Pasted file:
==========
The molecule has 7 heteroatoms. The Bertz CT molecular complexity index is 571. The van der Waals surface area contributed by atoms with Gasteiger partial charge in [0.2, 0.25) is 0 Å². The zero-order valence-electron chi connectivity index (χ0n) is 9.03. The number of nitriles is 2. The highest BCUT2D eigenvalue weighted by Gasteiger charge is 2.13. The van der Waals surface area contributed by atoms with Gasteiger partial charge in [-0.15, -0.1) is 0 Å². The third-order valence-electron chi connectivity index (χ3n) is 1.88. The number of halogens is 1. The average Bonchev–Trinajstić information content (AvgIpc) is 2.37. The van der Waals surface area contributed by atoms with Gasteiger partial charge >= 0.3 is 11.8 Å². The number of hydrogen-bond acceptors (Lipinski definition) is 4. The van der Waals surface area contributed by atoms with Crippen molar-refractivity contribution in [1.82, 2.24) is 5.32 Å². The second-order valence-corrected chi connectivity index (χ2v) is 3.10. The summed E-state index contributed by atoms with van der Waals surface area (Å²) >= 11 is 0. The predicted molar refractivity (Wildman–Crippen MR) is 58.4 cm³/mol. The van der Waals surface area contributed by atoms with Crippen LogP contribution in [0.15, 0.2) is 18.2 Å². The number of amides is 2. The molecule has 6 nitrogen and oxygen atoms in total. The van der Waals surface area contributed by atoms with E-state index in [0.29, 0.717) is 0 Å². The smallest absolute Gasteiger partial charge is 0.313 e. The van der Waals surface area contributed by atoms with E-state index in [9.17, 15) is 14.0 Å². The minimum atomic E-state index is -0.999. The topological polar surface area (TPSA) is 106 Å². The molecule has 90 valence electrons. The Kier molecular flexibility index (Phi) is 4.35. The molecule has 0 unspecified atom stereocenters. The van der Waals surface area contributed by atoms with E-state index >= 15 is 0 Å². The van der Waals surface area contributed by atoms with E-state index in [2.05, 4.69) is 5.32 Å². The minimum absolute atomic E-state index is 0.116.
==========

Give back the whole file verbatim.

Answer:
The molecule has 7 heteroatoms. The Bertz CT molecular complexity index is 571. The van der Waals surface area contributed by atoms with Gasteiger partial charge in [0.2, 0.25) is 0 Å². The zero-order valence-electron chi connectivity index (χ0n) is 9.03. The number of nitriles is 2. The highest BCUT2D eigenvalue weighted by Gasteiger charge is 2.13. The van der Waals surface area contributed by atoms with Gasteiger partial charge in [-0.15, -0.1) is 0 Å². The third-order valence-electron chi connectivity index (χ3n) is 1.88. The number of halogens is 1. The average Bonchev–Trinajstić information content (AvgIpc) is 2.37. The van der Waals surface area contributed by atoms with Gasteiger partial charge >= 0.3 is 11.8 Å². The number of hydrogen-bond acceptors (Lipinski definition) is 4. The van der Waals surface area contributed by atoms with Crippen molar-refractivity contribution in [1.82, 2.24) is 5.32 Å². The second-order valence-corrected chi connectivity index (χ2v) is 3.10. The summed E-state index contributed by atoms with van der Waals surface area (Å²) >= 11 is 0. The predicted molar refractivity (Wildman–Crippen MR) is 58.4 cm³/mol. The van der Waals surface area contributed by atoms with Crippen LogP contribution in [0.15, 0.2) is 18.2 Å². The number of amides is 2. The molecule has 6 nitrogen and oxygen atoms in total. The van der Waals surface area contributed by atoms with E-state index in [0.29, 0.717) is 0 Å². The smallest absolute Gasteiger partial charge is 0.313 e. The van der Waals surface area contributed by atoms with E-state index in [9.17, 15) is 14.0 Å². The minimum atomic E-state index is -0.999. The topological polar surface area (TPSA) is 106 Å². The molecule has 90 valence electrons. The Kier molecular flexibility index (Phi) is 4.35. The molecule has 0 unspecified atom stereocenters. The van der Waals surface area contributed by atoms with E-state index >= 15 is 0 Å². The van der Waals surface area contributed by atoms with E-state index in [2.05, 4.69) is 5.32 Å². The minimum absolute atomic E-state index is 0.116.